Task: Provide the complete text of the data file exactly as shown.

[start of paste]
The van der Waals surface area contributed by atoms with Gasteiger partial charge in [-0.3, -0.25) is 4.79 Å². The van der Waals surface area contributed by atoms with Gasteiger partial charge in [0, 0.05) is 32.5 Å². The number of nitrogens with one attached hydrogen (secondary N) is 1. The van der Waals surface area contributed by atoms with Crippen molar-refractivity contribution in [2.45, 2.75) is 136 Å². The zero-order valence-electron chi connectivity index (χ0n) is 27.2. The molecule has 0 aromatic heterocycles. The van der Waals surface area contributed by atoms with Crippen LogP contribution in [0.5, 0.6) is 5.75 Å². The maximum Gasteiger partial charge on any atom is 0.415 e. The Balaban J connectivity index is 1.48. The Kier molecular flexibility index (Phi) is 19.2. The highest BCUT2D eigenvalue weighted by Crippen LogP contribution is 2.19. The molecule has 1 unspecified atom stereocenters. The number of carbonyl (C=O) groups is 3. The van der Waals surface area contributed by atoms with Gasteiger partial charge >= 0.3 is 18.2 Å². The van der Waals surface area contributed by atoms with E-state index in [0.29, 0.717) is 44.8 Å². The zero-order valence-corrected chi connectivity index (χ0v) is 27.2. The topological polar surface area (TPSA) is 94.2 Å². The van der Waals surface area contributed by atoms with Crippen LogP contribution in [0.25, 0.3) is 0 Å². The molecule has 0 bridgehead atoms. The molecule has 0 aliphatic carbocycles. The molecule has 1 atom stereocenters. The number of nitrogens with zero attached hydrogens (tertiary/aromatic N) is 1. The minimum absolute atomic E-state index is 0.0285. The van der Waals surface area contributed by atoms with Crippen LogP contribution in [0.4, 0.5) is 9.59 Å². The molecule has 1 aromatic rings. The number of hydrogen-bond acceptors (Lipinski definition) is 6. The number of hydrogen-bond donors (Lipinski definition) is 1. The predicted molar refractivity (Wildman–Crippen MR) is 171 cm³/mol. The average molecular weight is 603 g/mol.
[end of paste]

The van der Waals surface area contributed by atoms with Gasteiger partial charge in [-0.3, -0.25) is 4.79 Å². The van der Waals surface area contributed by atoms with Gasteiger partial charge in [0, 0.05) is 32.5 Å². The number of nitrogens with one attached hydrogen (secondary N) is 1. The van der Waals surface area contributed by atoms with Crippen molar-refractivity contribution in [2.45, 2.75) is 136 Å². The zero-order valence-electron chi connectivity index (χ0n) is 27.2. The molecule has 0 aromatic heterocycles. The van der Waals surface area contributed by atoms with Crippen LogP contribution in [0.5, 0.6) is 5.75 Å². The maximum Gasteiger partial charge on any atom is 0.415 e. The Balaban J connectivity index is 1.48. The Kier molecular flexibility index (Phi) is 19.2. The highest BCUT2D eigenvalue weighted by Crippen LogP contribution is 2.19. The molecule has 1 unspecified atom stereocenters. The number of carbonyl (C=O) groups is 3. The van der Waals surface area contributed by atoms with Gasteiger partial charge >= 0.3 is 18.2 Å². The van der Waals surface area contributed by atoms with E-state index in [0.29, 0.717) is 44.8 Å². The zero-order valence-corrected chi connectivity index (χ0v) is 27.2. The topological polar surface area (TPSA) is 94.2 Å². The van der Waals surface area contributed by atoms with Crippen LogP contribution in [0.25, 0.3) is 0 Å². The molecule has 0 bridgehead atoms. The molecule has 0 aliphatic carbocycles. The molecule has 1 atom stereocenters. The number of nitrogens with zero attached hydrogens (tertiary/aromatic N) is 1. The minimum absolute atomic E-state index is 0.0285. The van der Waals surface area contributed by atoms with Crippen LogP contribution in [0.4, 0.5) is 9.59 Å². The molecule has 1 aromatic rings. The number of hydrogen-bond acceptors (Lipinski definition) is 6. The number of hydrogen-bond donors (Lipinski definition) is 1. The predicted molar refractivity (Wildman–Crippen MR) is 171 cm³/mol. The average molecular weight is 603 g/mol.